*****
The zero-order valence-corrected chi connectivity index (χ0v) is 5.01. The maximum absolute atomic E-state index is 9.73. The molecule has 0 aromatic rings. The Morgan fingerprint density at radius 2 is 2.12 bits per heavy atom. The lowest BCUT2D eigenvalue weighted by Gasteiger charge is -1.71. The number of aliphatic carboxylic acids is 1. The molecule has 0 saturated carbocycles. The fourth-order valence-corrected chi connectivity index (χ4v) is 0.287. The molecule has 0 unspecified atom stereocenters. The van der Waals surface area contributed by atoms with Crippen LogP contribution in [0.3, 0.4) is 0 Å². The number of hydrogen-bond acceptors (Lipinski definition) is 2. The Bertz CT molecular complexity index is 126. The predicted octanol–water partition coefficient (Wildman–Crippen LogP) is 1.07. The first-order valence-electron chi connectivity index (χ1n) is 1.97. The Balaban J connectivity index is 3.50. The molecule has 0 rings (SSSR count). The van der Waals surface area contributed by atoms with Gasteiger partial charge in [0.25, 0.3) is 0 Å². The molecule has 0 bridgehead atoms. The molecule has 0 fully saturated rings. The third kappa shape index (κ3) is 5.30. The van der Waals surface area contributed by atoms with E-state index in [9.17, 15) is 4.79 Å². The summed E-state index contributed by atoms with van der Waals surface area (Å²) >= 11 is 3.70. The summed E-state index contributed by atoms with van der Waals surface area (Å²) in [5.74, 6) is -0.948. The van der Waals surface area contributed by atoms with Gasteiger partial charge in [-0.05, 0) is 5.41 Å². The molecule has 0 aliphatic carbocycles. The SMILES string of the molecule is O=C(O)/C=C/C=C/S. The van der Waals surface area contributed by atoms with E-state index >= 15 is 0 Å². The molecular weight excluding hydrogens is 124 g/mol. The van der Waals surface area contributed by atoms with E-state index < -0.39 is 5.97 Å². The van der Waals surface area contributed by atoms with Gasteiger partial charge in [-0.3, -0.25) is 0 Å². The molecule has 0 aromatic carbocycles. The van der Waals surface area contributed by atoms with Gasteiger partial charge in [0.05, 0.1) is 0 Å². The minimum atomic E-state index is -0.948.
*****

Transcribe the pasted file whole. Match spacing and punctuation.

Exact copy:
The zero-order valence-corrected chi connectivity index (χ0v) is 5.01. The maximum absolute atomic E-state index is 9.73. The molecule has 0 aromatic rings. The Morgan fingerprint density at radius 2 is 2.12 bits per heavy atom. The lowest BCUT2D eigenvalue weighted by Gasteiger charge is -1.71. The number of aliphatic carboxylic acids is 1. The molecule has 0 saturated carbocycles. The fourth-order valence-corrected chi connectivity index (χ4v) is 0.287. The molecule has 0 unspecified atom stereocenters. The van der Waals surface area contributed by atoms with Crippen LogP contribution in [0.3, 0.4) is 0 Å². The number of hydrogen-bond acceptors (Lipinski definition) is 2. The Bertz CT molecular complexity index is 126. The predicted octanol–water partition coefficient (Wildman–Crippen LogP) is 1.07. The first-order valence-electron chi connectivity index (χ1n) is 1.97. The Balaban J connectivity index is 3.50. The molecule has 0 rings (SSSR count). The van der Waals surface area contributed by atoms with Gasteiger partial charge in [0.25, 0.3) is 0 Å². The molecule has 0 bridgehead atoms. The molecule has 0 fully saturated rings. The third kappa shape index (κ3) is 5.30. The van der Waals surface area contributed by atoms with E-state index in [9.17, 15) is 4.79 Å². The summed E-state index contributed by atoms with van der Waals surface area (Å²) >= 11 is 3.70. The summed E-state index contributed by atoms with van der Waals surface area (Å²) in [5.74, 6) is -0.948. The van der Waals surface area contributed by atoms with Gasteiger partial charge in [-0.05, 0) is 5.41 Å². The molecule has 0 aliphatic carbocycles. The SMILES string of the molecule is O=C(O)/C=C/C=C/S. The van der Waals surface area contributed by atoms with E-state index >= 15 is 0 Å². The molecular weight excluding hydrogens is 124 g/mol. The van der Waals surface area contributed by atoms with E-state index < -0.39 is 5.97 Å². The van der Waals surface area contributed by atoms with Gasteiger partial charge in [-0.3, -0.25) is 0 Å². The molecule has 0 aromatic carbocycles. The van der Waals surface area contributed by atoms with Gasteiger partial charge in [0.05, 0.1) is 0 Å². The minimum atomic E-state index is -0.948.